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The organizers of the Ethereum Community Conference (EthCC) have found themselves embroiled in a dispute with a group of anonymous crypto investors.

According to a post published on Wednesday, the group claims that 200 tickets they paid for directly on the Polygon blockchain were all invalidated and they only received half of their money back, thwarting their intentions of reselling some of the tickets.

One of the organizers of the conference, Jerome de Tychey, countered their claims saying it was an exploit and returning all the funds would send out a negative message.

Although the group used a cunning method of sidestepping the main obstacle to reselling the tickets which ultimately proved fruitless. The main issue in the dispute is the conflict between the supposedly decentralized means of ticketing and the centralized control of the conference.

EthCC is by far the largest Ethereum conference in Europe. Prior to the event, tickets were sold as non-fungible tokens (NFTs) through a form on its website. These non-transferable tickets were created through Unlock Protocol and usually contain private metadata of the individual who purchased them.

The group of crypto investors was trying to snap up some of the next batches of tickets after they missed out on the early bird tickets that initially sold out. They went straight to the Polygon blockchain and directly paid for and minted 200 tickets after EthCC offered another batch of 300 tickets on March 23.

They bypassed the form on the website without giving details like the name and email address of the purchaser that would be used to create the private metadata, spending $68,000 in USDC in the process.

Because the EthCC website stated that attendees could generate a signature of a wallet holding one of the NFTs and they would be let in, the investors thought what they were doing would work technically as long as they could redistribute the NFTs to other people’s wallets.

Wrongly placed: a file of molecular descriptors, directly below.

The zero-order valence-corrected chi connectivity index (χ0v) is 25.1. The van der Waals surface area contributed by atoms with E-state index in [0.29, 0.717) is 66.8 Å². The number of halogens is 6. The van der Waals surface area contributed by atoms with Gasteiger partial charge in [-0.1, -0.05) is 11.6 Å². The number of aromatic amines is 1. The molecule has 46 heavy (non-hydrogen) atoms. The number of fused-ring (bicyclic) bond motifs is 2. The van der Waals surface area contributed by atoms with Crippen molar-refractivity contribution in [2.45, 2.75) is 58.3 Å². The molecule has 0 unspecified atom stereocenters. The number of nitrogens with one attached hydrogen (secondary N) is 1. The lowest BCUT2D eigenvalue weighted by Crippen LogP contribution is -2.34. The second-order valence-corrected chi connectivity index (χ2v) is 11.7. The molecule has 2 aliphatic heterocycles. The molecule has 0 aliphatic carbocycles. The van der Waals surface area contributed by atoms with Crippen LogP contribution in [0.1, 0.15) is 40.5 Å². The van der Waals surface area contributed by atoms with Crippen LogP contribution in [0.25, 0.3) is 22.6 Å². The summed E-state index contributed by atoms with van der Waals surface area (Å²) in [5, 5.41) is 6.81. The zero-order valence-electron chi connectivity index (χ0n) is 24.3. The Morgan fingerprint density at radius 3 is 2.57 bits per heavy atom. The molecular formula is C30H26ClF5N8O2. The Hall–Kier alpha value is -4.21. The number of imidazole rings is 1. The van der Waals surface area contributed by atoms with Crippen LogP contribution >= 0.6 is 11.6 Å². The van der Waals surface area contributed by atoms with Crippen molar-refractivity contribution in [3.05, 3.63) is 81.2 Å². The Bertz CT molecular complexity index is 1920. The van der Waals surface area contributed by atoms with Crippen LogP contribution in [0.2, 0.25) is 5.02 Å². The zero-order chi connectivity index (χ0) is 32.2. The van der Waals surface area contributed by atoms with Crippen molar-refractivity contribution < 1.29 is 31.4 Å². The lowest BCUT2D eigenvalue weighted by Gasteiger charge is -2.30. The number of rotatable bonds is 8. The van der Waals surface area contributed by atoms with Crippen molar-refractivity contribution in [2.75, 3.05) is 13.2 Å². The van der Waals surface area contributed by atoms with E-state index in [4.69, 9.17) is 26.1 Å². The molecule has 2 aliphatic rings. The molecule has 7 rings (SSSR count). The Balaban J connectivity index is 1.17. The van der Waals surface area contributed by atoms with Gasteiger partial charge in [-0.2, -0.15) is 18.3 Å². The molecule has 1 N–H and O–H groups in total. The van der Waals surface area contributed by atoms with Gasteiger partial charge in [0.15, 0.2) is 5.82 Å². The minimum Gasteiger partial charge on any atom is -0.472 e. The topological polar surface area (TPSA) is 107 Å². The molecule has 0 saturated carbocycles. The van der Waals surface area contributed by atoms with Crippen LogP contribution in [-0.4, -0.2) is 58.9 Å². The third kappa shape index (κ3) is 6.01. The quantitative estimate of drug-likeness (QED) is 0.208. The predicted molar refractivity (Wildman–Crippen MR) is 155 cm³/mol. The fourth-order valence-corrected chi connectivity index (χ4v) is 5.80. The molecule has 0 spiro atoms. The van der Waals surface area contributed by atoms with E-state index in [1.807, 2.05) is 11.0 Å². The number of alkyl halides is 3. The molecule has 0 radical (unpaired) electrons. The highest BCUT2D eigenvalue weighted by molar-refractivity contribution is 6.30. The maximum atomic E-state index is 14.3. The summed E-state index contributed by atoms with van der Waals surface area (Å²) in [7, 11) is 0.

However, not only did the website state that the tickets were non-refundable, but the NFT code itself enforced it, forcing the group to wrap the tokens using Gnosis Safe, which they could try to sell on OpenSea.

Sadly, the conference organizers got wind of this scheme and shut the whole thing down before buyers were able to take control of the wrapped token, unwrap it, and take ownership of the NFT itself. “Unfortunately for the scalper, the tickets are invalid and have no compatible metadata whatsoever,” said de Tychey in a Medium post in March.

The group got in touch with de Tychey a day after his Medium post, asking for a refund. He responded that he was concerned about dealing with taxes on the tickets since they had been paid for and that he wasn’t inclined to encourage those trying to manipulate the system by refunding them when their exploits don’t work.

De Tychey offered the group half of their money back (about $34,000), which they eventually accepted. Yet they continue to demand the remaining amount, according to the latest Medium post.